World Championships

Watch Tobi Amusan run super-fast 12.06 secs for 100m hurdles – Albeit wind-aided – World Championships

Video highlights as Tobi Amusan clocked a super wind-aided 12.06 secs in the 100m hurdles after breaking the world record with 12.12 in the semis.

Tobi Amusan of Nigeria wins 100m hurdles at World Athletics Championships 2022
Tobi Amusan of Team Nigeria celebrates after winning gold in the Women's 100m Hurdles Final on day ten of the World Athletics Championships Oregon22 at Hayward Field on July 24, 2022 in Eugene, Oregon. (Photo by Andy Lyons/Getty Images for World Athletics)

EUGENE, Oregon (25) — Tobi Amusan set a world record with a remarkable 12.12 seconds (0.9m/s) in the semi-finals of the women’s 100m hurdles at the World Athletics Championships 2022 here at Hayward Field in Eugene, Oregon, on Sunday (24), and returned to run even faster in the final.

What record did Tobi Amusan break?

A day after breaking the African record in the heats, Amusan came back on a lively Hayward track to smash Kendra Harrison’s 12.20 seconds world record, set in 2016 in London, before blasting to an astonishing 12.06 seconds (+2.5m/s) wind-aided time in the final to secure the gold medal a little under two hours later.

The Nigerian who finished fourth at the 2019 world championships in Doha and at the Tokyo Olympics last summer, got off to a good start before pulling away from a very strong field with a blistering run in the second half of the contest.

Read more: Tobi Amusan sets stunning 12.12 secs 100m hurdles world record

Jamaica’s Britany Anderson, who set a national record in the semi-finals, came back to win the silver medal –getting the edge over Olympic champion Jasmine Camacho-Quinn of Puerto Rico in a photo finish decision after they were both timed at 12.23.

“The goal was to come out and to win this gold. I just did it,” Amusan told reporters. “Honestly, I believe in my abilities but I was not expecting a world record at these championships. You know, the goal is always just to execute well and get the win.

“So the world record is a bonus. I knew I had it in me but I could not believe it when I saw it on the screen after the semis. But it was just a matter of time.

“Before the final, I just tried to stay calm and to do my best. I took a deep breath knowing that I have some goals to accomplish and it worked pretty good. I knew it was very fast but not this fast. Thanks to god. It has been a long journey.”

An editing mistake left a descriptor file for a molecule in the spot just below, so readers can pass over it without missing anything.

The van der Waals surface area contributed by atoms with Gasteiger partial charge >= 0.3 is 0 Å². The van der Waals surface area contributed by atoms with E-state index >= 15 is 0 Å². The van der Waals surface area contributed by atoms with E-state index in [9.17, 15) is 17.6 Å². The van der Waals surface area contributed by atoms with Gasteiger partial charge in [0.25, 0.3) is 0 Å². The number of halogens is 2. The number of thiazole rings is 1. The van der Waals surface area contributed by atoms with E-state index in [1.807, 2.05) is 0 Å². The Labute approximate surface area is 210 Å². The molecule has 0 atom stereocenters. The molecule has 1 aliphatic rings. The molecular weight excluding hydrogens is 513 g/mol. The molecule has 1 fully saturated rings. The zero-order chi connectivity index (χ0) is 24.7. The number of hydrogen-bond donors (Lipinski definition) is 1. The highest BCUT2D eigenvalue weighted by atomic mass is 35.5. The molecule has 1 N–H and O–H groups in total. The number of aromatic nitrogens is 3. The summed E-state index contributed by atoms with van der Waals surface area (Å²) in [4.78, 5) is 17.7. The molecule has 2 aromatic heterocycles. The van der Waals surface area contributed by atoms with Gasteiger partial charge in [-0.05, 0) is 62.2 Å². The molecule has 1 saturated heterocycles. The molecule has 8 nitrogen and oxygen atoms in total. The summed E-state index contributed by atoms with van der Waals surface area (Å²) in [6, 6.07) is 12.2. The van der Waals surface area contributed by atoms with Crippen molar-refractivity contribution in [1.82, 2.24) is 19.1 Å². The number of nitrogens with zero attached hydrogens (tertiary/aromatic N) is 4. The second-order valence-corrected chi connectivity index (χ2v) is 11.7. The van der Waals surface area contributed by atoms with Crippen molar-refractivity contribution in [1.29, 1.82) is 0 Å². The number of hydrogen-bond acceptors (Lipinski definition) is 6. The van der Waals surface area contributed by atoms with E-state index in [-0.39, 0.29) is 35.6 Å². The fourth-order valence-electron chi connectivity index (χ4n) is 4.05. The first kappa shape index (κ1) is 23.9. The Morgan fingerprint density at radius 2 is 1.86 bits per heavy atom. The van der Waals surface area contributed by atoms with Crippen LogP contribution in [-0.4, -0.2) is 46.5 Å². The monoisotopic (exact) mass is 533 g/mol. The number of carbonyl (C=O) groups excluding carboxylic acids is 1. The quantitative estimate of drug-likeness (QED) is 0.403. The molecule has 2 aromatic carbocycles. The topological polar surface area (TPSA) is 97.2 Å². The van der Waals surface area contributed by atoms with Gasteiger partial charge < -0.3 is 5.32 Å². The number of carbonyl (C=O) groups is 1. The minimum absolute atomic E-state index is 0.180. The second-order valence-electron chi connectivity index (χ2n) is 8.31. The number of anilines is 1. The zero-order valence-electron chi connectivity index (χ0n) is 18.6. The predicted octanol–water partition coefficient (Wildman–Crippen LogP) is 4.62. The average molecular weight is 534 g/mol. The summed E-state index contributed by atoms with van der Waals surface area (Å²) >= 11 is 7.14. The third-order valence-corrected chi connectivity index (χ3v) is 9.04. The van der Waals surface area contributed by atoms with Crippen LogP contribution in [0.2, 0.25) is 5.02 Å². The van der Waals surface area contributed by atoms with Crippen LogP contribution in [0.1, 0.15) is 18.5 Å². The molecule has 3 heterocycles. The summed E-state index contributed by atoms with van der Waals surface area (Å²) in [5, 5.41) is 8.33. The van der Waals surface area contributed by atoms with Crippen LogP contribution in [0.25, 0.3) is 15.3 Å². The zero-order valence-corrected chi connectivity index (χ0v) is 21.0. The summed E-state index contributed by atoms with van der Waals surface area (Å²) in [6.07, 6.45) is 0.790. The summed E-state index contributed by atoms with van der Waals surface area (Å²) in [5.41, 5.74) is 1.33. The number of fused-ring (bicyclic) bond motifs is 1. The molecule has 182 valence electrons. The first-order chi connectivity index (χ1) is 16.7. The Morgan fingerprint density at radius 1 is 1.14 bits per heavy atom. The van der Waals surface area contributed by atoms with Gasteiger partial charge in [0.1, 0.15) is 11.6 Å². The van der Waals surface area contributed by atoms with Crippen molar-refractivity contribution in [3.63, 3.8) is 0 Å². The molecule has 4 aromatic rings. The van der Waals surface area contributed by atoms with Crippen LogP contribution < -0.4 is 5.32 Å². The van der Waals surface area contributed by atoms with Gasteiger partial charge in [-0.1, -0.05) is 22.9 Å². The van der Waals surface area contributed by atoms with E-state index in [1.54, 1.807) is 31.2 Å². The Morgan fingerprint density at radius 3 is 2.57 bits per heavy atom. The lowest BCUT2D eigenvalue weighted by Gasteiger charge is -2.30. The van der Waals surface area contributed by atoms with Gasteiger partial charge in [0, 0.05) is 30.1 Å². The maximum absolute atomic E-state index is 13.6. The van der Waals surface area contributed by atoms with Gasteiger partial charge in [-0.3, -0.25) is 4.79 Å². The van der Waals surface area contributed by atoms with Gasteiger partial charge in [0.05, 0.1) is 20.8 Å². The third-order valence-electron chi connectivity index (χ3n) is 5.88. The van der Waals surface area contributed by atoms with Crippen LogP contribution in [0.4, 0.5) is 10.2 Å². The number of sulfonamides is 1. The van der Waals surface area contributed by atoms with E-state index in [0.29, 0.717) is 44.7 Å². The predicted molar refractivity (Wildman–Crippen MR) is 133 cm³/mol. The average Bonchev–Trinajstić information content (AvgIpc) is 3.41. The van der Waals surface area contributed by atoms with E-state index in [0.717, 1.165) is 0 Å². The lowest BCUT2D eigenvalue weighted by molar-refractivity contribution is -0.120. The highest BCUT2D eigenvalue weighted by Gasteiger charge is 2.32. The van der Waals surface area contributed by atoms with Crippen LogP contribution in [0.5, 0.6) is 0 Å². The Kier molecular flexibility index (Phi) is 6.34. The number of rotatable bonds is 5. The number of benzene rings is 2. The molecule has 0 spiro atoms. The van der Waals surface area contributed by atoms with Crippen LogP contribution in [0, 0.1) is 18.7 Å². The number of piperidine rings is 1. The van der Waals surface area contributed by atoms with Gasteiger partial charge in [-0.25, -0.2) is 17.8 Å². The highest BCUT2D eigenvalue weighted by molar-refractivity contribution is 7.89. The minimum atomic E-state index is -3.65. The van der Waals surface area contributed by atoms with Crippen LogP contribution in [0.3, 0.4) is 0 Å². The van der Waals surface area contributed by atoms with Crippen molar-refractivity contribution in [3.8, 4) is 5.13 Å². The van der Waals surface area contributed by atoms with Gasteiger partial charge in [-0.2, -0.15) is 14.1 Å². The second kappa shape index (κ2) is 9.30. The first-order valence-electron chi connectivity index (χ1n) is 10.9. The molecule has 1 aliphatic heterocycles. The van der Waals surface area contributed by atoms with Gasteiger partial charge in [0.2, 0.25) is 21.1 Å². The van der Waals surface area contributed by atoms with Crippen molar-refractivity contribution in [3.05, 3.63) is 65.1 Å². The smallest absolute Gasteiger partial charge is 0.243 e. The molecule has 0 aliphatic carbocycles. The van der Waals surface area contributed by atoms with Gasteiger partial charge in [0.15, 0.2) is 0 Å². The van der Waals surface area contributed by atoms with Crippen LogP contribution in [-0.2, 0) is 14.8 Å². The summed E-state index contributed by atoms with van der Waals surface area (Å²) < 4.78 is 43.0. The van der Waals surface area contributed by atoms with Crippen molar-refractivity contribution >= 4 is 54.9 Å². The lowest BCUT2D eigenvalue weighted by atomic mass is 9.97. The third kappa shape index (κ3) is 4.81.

Britany Anderson happy to win a silver medal

After missing out on a medal at the Olympic Games last summer, Anderson was delighted to be on the podium a year later.

“I feel like everyone is so excited now. I came out here to do what I had to do and I did it,” said the new Jamaica national record holder. “I did expect plenty of national records and PBs coming to the final.

“I trust in me and I trust in God and everything was there to come with the best. I worked for it so I am glad.”

Camacho-Quinn was just having fun

Meanwhile, Camacho-Quinn, the Tokyo Olympic champion bronze medalist said she was happy to win a medal as her plan was to “come out and have fun.”

“Like I said yesterday, this is just my first world championships so I just wanted to come out here and have fun. I got my nerves to be honest,” the Puerto Rican said. “It kind of showed on my face but I am just glad to come out here, I hit the last hurdle but I ended up with a medal and I take it.

“Last year, after Olympics, I said that hurdles is evolving. So I feel like, from this point on, it is only going to be faster. We did pretty good. There were a lot of PRs out there today. I think we had the best event of the whole world champs. Just because of the times we put on and I am very thankful.”

Alia Armstrong of the USA was fourth in a time of 12.31 with Great Britain’s Cindy Sember clocking 12.38 for fifth. Jamaica’s Danielle Williams (12.44) and Devynne Charlton of the Bahamas (12.53) were sixth and seventh, respectively.

American Kendra Harrison, the world record holder coming into the World Athletics Championships 2022, was disqualified after failing to complete the race.

Photo by Andy Lyons/Getty Images for World Athletics

Simone Goss has been with World-Track since 2003 and has done outstanding work at the back end to help out with traveling and other meeting related activities. Goss has also done work for SportingEagles, Blaze News and other media outlets. She obtains a bachelor degree in Communication.

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